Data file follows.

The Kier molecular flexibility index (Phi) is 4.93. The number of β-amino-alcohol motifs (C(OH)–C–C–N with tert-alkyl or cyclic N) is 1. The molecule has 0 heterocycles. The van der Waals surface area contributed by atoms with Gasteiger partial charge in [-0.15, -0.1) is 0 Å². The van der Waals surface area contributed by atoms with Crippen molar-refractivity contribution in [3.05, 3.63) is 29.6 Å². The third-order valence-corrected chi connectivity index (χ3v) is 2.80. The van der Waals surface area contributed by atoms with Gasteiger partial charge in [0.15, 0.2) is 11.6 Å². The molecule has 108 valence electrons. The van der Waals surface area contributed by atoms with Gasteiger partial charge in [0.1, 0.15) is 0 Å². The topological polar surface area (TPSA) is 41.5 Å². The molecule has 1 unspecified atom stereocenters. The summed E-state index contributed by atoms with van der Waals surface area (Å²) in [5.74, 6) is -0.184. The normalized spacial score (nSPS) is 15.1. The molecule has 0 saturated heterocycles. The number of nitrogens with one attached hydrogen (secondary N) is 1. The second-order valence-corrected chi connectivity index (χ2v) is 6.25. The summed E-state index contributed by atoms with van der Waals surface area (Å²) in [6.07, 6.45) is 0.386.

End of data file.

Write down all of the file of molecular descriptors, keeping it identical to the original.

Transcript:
The Kier molecular flexibility index (Phi) is 4.93. The number of β-amino-alcohol motifs (C(OH)–C–C–N with tert-alkyl or cyclic N) is 1. The molecule has 0 heterocycles. The van der Waals surface area contributed by atoms with Gasteiger partial charge in [-0.15, -0.1) is 0 Å². The van der Waals surface area contributed by atoms with Crippen molar-refractivity contribution in [3.05, 3.63) is 29.6 Å². The third-order valence-corrected chi connectivity index (χ3v) is 2.80. The van der Waals surface area contributed by atoms with Gasteiger partial charge in [0.15, 0.2) is 11.6 Å². The molecule has 108 valence electrons. The van der Waals surface area contributed by atoms with Gasteiger partial charge in [0.1, 0.15) is 0 Å². The topological polar surface area (TPSA) is 41.5 Å². The molecule has 1 unspecified atom stereocenters. The summed E-state index contributed by atoms with van der Waals surface area (Å²) in [5.74, 6) is -0.184. The normalized spacial score (nSPS) is 15.1. The molecule has 0 saturated heterocycles. The number of nitrogens with one attached hydrogen (secondary N) is 1. The second-order valence-corrected chi connectivity index (χ2v) is 6.25. The summed E-state index contributed by atoms with van der Waals surface area (Å²) in [6.07, 6.45) is 0.386.